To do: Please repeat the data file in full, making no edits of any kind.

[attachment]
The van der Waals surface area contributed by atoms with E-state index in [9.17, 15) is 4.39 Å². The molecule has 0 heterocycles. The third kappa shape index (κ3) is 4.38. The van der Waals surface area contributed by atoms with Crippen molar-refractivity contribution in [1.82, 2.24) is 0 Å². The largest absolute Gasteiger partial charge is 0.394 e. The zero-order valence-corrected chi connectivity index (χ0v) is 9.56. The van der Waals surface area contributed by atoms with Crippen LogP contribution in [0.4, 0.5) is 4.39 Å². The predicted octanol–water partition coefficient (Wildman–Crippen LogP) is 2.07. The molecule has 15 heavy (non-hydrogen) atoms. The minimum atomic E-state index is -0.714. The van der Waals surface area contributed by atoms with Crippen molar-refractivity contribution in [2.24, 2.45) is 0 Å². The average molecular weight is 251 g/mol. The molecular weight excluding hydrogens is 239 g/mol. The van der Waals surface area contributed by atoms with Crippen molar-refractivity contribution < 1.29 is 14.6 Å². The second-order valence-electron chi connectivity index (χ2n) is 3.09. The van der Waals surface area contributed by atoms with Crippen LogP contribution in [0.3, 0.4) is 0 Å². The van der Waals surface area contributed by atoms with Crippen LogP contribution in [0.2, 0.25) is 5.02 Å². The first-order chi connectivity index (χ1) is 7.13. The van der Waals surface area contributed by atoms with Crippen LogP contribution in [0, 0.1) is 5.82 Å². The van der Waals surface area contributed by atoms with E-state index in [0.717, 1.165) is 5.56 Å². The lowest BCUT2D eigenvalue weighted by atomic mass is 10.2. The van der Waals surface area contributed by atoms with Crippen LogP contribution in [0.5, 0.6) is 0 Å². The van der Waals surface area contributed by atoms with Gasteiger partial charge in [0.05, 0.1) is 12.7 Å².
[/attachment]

The van der Waals surface area contributed by atoms with E-state index in [9.17, 15) is 4.39 Å². The molecule has 0 heterocycles. The third kappa shape index (κ3) is 4.38. The van der Waals surface area contributed by atoms with Crippen molar-refractivity contribution in [1.82, 2.24) is 0 Å². The largest absolute Gasteiger partial charge is 0.394 e. The zero-order valence-corrected chi connectivity index (χ0v) is 9.56. The van der Waals surface area contributed by atoms with Crippen LogP contribution in [0.4, 0.5) is 4.39 Å². The predicted octanol–water partition coefficient (Wildman–Crippen LogP) is 2.07. The molecule has 15 heavy (non-hydrogen) atoms. The minimum atomic E-state index is -0.714. The van der Waals surface area contributed by atoms with Crippen molar-refractivity contribution in [2.24, 2.45) is 0 Å². The average molecular weight is 251 g/mol. The molecular weight excluding hydrogens is 239 g/mol. The van der Waals surface area contributed by atoms with Crippen molar-refractivity contribution < 1.29 is 14.6 Å². The second-order valence-electron chi connectivity index (χ2n) is 3.09. The van der Waals surface area contributed by atoms with Crippen LogP contribution in [0.3, 0.4) is 0 Å². The van der Waals surface area contributed by atoms with Crippen LogP contribution in [0.2, 0.25) is 5.02 Å². The first-order chi connectivity index (χ1) is 7.13. The van der Waals surface area contributed by atoms with Crippen LogP contribution in [0, 0.1) is 5.82 Å². The van der Waals surface area contributed by atoms with E-state index in [0.717, 1.165) is 5.56 Å². The lowest BCUT2D eigenvalue weighted by atomic mass is 10.2. The van der Waals surface area contributed by atoms with Crippen LogP contribution in [0.5, 0.6) is 0 Å². The van der Waals surface area contributed by atoms with Gasteiger partial charge in [0.05, 0.1) is 12.7 Å².